6 underrated old-school movies on Disney+ nerds should watch right now
When it comes to movies, I’ve always been plagued with FOMO.
I remember being in awe at the sheer plethora of choices as I perused the video rental store. And the stakes were high — you could only pick one, and you had to hand over actual cash before they’d let you take it home for one precious night.
As you might imagine, today’s options for watching movies are really triggering for me. How the hell am I supposed to decide?
Hopefully, this will help to ease some small part of that tension the next time you need a movie to watch. These are movies that maybe didn’t get the attention they deserved at the time or aren’t regarded with the fondness they should be.
Disney+ is full of an insane amount of great content, and the big ones are obvious. So we’re focusing on the underrated old-school movies nerds can go watch right now.
The Black Cauldron — 1985
The Black Cauldron is a strangely dark movie for Disney, maybe one of, if not the, darkest movies it’s ever put out — certainly in terms of animated films. Despite the trailer trying to sell you on it being part of the great tradition of animated Disney movies, this mid-80s freakout is anything but traditional.
A lot of that is because of the animation itself, which is in the style of very-much-not-Disney late ‘70s and early ‘80s animated movies (stuff like 1977’s Wizards, and dare I say, strongly reminiscent of 1981’s Heavy Metal).
From the Horned King to a talking dog (why that voice?) to basically everything about this movie, it’s pretty disturbing — but now that you’re grown up, it’s disturbing in the good kind of way. Honestly, it’s metal as hell.
As a box-office bomb, there’s a good chance you actually haven’t seen this one, and it certainly hasn’t received its due as a pretty badass dark fantasy movie in general. Thanks to the magic of streaming you can now watch this one any time.
Ducktales The Movie: Treasure of the Lost Lamp — 1990
Whenever a TV series is made into a movie, you sort of temper expectations right off the bat. Today, those “movies” are usually just long episodes that are shown once on TV and then require you to cough up $2.99 if you ever want to watch them again.
But get this — the Ducktales movie was actually released in movie theaters. Rather than asking animators to basically work a few extra hours, Disney invested $20 million into this thing.
It’s everything you should get from a movie based on a TV show — better animation, bigger story, and bigger stars, with Christopher Lloyd and Rip Taylor joining the cast.
While the plot centered around an ancient genie isn’t anything you wouldn’t find in the show, it’s the overall quality that really sets Treasure of the Lost Lamp apart from both its source TV show and other made-from-TV movies.
The Rocketeer — 1991
Despite a few attempts to bring this franchise back, its initial underperformance at the box office has left The Rocketeer as little more than a whisper of a memory.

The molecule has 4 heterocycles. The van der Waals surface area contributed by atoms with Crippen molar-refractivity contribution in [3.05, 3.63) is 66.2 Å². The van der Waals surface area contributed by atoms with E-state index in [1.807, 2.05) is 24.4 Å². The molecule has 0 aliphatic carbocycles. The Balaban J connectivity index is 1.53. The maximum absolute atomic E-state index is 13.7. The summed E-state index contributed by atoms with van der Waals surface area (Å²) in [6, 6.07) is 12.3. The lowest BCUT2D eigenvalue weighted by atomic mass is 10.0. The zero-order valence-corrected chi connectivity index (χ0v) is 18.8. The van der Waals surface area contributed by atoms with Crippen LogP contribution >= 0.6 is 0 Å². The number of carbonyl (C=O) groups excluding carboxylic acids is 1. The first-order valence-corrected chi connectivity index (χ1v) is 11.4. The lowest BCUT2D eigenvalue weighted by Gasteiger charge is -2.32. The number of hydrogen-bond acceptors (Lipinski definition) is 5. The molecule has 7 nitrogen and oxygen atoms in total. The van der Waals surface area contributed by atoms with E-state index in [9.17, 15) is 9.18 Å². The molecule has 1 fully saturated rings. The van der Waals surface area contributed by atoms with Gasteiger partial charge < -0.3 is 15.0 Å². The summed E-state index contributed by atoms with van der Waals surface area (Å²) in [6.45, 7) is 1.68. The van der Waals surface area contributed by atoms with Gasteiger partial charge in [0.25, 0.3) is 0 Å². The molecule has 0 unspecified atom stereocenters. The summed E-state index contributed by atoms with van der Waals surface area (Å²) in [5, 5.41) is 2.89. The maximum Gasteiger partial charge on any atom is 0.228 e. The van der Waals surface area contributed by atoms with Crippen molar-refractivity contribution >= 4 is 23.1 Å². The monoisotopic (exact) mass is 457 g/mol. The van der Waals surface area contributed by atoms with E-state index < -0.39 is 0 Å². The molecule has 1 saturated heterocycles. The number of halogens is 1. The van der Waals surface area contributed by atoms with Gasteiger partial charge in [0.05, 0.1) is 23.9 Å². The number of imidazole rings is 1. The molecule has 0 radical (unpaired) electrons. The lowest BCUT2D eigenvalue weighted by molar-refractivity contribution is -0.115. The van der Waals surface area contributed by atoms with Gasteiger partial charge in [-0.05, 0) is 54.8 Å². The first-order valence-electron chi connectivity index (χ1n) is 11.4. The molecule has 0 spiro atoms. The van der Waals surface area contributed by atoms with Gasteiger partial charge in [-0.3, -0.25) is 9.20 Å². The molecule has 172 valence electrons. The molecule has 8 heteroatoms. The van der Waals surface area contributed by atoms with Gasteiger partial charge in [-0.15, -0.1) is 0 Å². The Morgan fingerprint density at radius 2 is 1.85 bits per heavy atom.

But it’s really a pretty damn good movie. Not only is it a quasi-superhero movie set in the adventure-rich time of the late 1930s (eff you Nazis!), it was directed by Industrial Light & Magic alum, Joe Johnston.
Plus Alan Arkin is in it. Alan. Arkin.
If you missed this one when it came out, you’re in for a treat.
The Cat From Outer Space — 1978
Perhaps this one isn’t exactly underrated. It might be appropriately rated. But, I mean, just look at the title!
The Cat From Outer Space is well worth a watch. I still can’t believe Disney ever produced this movie let alone put it back up for nerds to stream at their leisure.
Cat aliens that have telekinesis, gambling, government cover-ups, spies, Roddy McDowall — this movie truly has it all and is perfectly framed within a screwball feel to the whole thing.
Gods willing, if Disney were to buy the rights to ALF, this movie also sets up a potential explanation for why cats exist across the universe.
The Black Hole — 1979
I’ve already written about The Black Hole a bit, but it bears repeating — anyone who enjoys retro sci-fi movies should really give this one a look.
Seen it? Go back to it. There’s something so satisfying about those old-school practical effects under the current reign of MCU computer graphics.
This is another movie that’s kind of dark for a Disney film. Without Disney studio suits there to tamper it down, or in the hands of another director, this one could have gone full-on sci-fi horror.
Atlantis: The Lost Empire — 2001
Look, I don’t like the fact that 2001 is now considered “old school” any more than you do, but it was over 20 years ago so you’re going to have to deal with it.
Going up against Shrek turned out to be a bad idea, and although Atlantis did pretty well for itself, it is easily overshadowed when it comes to animated movies of the early aughts.
The animation style references Don Bluth, whose style of animation always had me on the border of fear and fascination as a kid. Atlantis particularly reminds me of Titan A.E., an underrated Don Bluth production from the late ‘90s. This is sort of like an underwater, old-timey version of that movie.
There’s cool but kind of science-like magic stuff going on, underwater creatures, and excellent voice acting from none other than Michael J. F***ing Fox. The Lost Empire is well worth a revisit the next time you’re crippled by too many choices.
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